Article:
Racing: Alwin riding on the Yin luck

Quite often, a change of name brings instant luck to horses.

For trainer Alwin Tan, the change has ushered in good fortune, with his stable firing in all cylinders in the last couple of months.

Tan, 47, has streaked clear in the trainer's premiership with his treble yesterday taking him to 12 winners, three more than second-place dead-heaters, eight-time champion Laurie Laxon, Brian Dean, Cliff Brown and Hideyuki Takaoka.

He won with The New Paper on Sunday tipster Larry Foley's best bet LASER STORM in Race 2, PERFECT CHALLENGER in Race 6 and hat-trick hero HAPPY MONEY in Race 7.

Only last December, Tan changed his Chinese middle name through the advice of a Taiwanese fengshui master.

His Chinese name in his identity card is now Tan Yin Wang. His Yin character means win in Chinese.

Previously, his Chinese middle name was Hai, which means sea.

"The fengshui master said Hai is very unstable and not suitable for horse-racing. It's more for transportation," said Tan, smiling broadly at the Champagne Room after Happy Money's victory.

"Hopefully, my luck will keep up."

Then he smiled and shook his head: "A lot of pressure. It's hard against the big stables but I will try my best."

While he changed his Chinese middle name, Tan retained his English name as Tan Hai Wang on his identity card.


Laser Storm, who finished second in two earlier starts, was third-time lucky with a runaway success with apprentice Tan We Li astride.

At the top of the straight, one didn't think that the three-year-old could pull off such a big winning margin, as he was battling on the inside behind leader Aureus and November Star.

But his rider persevered and it took his mount some time to go through a gap between the rail and the front-runner to score by four and a quarter lengths.

"I think he's still a bit green," said trainer Tan.

"At the 300m, he hesitated and took some time to overtake the leader.

"He's got a bit of potential. But, in his future runs, I'll put the blinkers to sharpen him up a bit more."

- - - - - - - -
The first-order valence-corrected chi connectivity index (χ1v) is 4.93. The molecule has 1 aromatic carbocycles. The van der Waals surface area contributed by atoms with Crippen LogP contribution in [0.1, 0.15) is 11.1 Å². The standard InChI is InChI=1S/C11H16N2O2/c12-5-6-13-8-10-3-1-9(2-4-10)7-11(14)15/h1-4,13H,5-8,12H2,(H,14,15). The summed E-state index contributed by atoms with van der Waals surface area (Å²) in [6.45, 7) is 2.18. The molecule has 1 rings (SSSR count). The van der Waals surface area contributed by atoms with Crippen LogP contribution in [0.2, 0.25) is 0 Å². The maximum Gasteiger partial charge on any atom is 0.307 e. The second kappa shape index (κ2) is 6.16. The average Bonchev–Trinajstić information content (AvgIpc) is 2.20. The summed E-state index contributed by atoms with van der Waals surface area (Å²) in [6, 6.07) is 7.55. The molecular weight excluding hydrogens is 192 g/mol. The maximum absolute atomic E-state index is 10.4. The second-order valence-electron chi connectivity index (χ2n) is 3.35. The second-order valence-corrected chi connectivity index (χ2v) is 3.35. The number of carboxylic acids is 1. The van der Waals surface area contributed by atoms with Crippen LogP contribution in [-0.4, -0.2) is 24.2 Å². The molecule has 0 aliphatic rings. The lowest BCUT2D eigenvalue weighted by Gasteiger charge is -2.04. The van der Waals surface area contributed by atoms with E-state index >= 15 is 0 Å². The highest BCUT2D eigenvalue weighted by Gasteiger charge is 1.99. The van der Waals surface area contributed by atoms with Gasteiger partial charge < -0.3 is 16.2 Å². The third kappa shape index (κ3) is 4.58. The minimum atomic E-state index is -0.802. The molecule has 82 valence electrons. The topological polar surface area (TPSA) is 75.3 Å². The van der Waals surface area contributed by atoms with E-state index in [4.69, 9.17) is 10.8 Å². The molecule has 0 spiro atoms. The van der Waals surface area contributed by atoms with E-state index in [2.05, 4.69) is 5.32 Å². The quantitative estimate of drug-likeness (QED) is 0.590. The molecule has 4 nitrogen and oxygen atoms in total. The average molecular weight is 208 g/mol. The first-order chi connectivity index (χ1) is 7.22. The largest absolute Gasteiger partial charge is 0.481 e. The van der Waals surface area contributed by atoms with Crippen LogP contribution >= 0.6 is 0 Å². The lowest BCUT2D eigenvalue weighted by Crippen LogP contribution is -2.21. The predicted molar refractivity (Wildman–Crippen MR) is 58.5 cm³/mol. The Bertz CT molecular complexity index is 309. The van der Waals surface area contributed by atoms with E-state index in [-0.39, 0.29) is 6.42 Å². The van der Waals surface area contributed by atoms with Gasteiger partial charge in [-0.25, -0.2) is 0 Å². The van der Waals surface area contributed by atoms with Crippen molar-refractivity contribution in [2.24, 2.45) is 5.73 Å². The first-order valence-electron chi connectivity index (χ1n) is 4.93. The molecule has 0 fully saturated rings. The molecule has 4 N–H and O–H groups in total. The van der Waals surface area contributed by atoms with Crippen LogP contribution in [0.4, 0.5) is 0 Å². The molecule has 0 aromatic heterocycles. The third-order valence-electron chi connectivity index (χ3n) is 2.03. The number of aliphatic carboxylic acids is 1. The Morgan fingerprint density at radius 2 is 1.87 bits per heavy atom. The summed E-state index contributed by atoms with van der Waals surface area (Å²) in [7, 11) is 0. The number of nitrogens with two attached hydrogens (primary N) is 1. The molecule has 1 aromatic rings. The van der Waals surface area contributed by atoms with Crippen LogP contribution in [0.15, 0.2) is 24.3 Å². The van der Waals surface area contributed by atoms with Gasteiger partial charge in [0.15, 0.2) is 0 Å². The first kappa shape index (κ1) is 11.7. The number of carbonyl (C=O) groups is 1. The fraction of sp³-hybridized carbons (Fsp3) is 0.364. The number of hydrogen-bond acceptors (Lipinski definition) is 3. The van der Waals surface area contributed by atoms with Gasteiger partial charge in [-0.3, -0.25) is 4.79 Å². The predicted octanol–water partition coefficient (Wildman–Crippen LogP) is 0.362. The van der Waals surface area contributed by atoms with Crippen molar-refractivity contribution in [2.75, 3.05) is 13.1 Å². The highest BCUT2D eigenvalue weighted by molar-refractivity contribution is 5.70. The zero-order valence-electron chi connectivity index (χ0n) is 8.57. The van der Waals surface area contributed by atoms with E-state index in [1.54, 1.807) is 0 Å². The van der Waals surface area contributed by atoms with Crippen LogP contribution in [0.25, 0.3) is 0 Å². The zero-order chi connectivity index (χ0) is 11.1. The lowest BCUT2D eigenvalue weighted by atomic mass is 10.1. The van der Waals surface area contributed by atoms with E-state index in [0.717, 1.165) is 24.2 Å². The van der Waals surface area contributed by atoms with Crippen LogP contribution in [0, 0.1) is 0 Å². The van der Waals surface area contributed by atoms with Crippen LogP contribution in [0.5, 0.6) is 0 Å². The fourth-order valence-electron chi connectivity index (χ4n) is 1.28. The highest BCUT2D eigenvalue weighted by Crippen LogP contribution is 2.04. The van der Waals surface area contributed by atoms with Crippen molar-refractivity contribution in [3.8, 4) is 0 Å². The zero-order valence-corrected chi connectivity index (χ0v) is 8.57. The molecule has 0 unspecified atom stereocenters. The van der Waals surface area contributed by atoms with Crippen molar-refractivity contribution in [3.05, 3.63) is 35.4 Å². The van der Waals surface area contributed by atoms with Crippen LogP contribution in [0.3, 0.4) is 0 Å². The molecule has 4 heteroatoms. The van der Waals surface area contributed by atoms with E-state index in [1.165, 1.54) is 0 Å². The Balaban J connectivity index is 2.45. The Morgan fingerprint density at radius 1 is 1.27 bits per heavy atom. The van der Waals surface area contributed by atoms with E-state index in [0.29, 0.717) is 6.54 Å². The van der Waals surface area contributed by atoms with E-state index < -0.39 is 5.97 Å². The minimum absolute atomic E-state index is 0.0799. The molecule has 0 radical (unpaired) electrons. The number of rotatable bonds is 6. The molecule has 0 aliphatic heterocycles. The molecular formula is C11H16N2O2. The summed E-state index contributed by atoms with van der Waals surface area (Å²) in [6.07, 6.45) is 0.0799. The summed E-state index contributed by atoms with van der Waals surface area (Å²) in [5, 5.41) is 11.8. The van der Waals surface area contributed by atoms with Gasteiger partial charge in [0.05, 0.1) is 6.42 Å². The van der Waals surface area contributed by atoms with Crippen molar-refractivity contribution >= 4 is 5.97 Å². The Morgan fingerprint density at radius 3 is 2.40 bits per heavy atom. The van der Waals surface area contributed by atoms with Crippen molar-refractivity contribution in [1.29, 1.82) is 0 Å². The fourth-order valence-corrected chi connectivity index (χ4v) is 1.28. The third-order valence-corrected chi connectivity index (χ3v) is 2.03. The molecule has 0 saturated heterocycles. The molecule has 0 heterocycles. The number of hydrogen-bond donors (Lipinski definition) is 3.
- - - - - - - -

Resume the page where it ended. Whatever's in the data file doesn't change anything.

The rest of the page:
It was a case of the jockey picking the wrong horse with Perfect Challenger.

The three-year-old's regular jockey, Oscar Chavez, opted for his other "bicycle", Soon Yi.

The Panama-born rider almost got it right. The Sam Chua-trained runner, after travelling nicely on the fence, shot up and looked poised to win.

But jockey John Powell, who rode a patient race, brought Perfect Challenger from the rear to straighten up wide for a clear run.

He joined Soon Yi at the mid-straight and got the better by a head after a dingdong battle.

Said Tan: "I offered Oscar the ride but he chose the other horse. I believe it's luck. Racing is all about luck."


Tan said he would give Happy Money a break after his hard run yesterday, when his charge ran 8kg lighter than his last win (from 472kg to 464kg).

"At first, I was thinking about the Singapore Three-Year-Old series but, at the moment, I think I'll give him a break," he said.

"We'll see how he goes the later part of the year."

Happy Money has now chalked up three straight wins, a second and a third from as many starts, taking his prize money to about $100,000.

The fengshui master said Hai is very unstable and not suitable for horse-racing. It's more for transportation. Hopefully, my luck will keep up. - Trainer Alwin Tan (right), on his wonderful trot after his name change.

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